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American Prison: Shane Bauer Traces History of U.S. For-Profit Prisons from Slavery to Today

StorySeptember 20, 2018
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“American Prison.” That’s the name of the new book by award-winning journalist Shane Bauer, who dives deep into the profit-earning motives of U.S. prisons, from convict labor in colonial-era settlements all the way to present-day mass incarceration, including Bauer’s own stint as an undercover prison guard at the privately owned Winn Correctional Center in Louisiana. We speak with Shane Bauer in New York City.

This is a rush transcript. Copy may not be in its final form.

NERMEEN SHAIKH: A 3-week nationwide prison strike from coast to coast just ended this month, after prisoners participated in hunger strikes and called for the abolition of what they call “modern-day slavery.”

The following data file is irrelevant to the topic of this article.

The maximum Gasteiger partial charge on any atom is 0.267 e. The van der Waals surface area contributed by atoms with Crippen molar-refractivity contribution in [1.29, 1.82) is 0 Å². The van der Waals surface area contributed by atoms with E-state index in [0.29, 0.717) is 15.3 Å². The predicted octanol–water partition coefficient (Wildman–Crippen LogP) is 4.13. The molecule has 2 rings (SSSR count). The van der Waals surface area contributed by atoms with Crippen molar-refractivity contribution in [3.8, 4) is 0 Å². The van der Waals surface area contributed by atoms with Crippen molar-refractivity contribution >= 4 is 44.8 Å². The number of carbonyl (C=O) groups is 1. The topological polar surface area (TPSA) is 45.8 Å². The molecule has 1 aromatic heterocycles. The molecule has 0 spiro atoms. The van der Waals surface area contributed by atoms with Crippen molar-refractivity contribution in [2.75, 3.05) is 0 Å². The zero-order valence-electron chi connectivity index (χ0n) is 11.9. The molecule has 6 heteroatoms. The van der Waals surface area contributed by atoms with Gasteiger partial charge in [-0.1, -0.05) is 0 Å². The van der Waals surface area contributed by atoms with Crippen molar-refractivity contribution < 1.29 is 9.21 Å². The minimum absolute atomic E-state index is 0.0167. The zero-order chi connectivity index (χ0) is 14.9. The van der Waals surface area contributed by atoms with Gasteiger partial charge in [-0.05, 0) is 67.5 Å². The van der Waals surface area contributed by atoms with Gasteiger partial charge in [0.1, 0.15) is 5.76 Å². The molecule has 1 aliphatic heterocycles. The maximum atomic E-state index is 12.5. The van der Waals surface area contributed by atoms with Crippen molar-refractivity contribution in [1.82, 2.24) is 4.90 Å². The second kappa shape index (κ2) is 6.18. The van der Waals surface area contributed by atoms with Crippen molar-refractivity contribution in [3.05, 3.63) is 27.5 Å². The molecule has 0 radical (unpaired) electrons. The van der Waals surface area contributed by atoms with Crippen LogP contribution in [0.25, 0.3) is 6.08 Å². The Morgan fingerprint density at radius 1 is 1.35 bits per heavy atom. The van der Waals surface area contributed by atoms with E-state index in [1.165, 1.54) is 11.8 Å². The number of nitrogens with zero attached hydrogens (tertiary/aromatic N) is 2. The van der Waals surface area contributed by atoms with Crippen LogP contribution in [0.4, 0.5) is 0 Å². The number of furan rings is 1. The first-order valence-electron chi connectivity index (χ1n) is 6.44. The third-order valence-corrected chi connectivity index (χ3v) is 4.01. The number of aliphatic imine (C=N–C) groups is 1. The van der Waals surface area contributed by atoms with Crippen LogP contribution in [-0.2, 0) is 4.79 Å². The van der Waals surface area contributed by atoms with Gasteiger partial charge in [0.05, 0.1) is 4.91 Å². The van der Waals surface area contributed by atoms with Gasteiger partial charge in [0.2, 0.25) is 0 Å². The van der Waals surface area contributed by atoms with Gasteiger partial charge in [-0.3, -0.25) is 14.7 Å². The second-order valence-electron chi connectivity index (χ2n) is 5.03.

For more, we’re joined by a journalist who went undercover as a prison guard to document conditions at the Winn correctional facility in Louisiana, run by the Corrections Corporation of America, now called CoreCivic.

AMY GOODMAN: Shane Bauer is an award-winning senior reporter at Mother Jones. He first described what he saw in a National Magazine Award-winning article for Mother Jones. This week he published his new book, that draws upon that experience and dives much deeper into the history of making profit from prisons in the United States, starting with convict labor in colonial-era settlements. The book is titled American Prison. And Shane knows well about prison, both working as a prison guard in one and also being imprisoned himself in Iran for over two years.

Shane, welcome back to Democracy Now! It’s great to have you with us.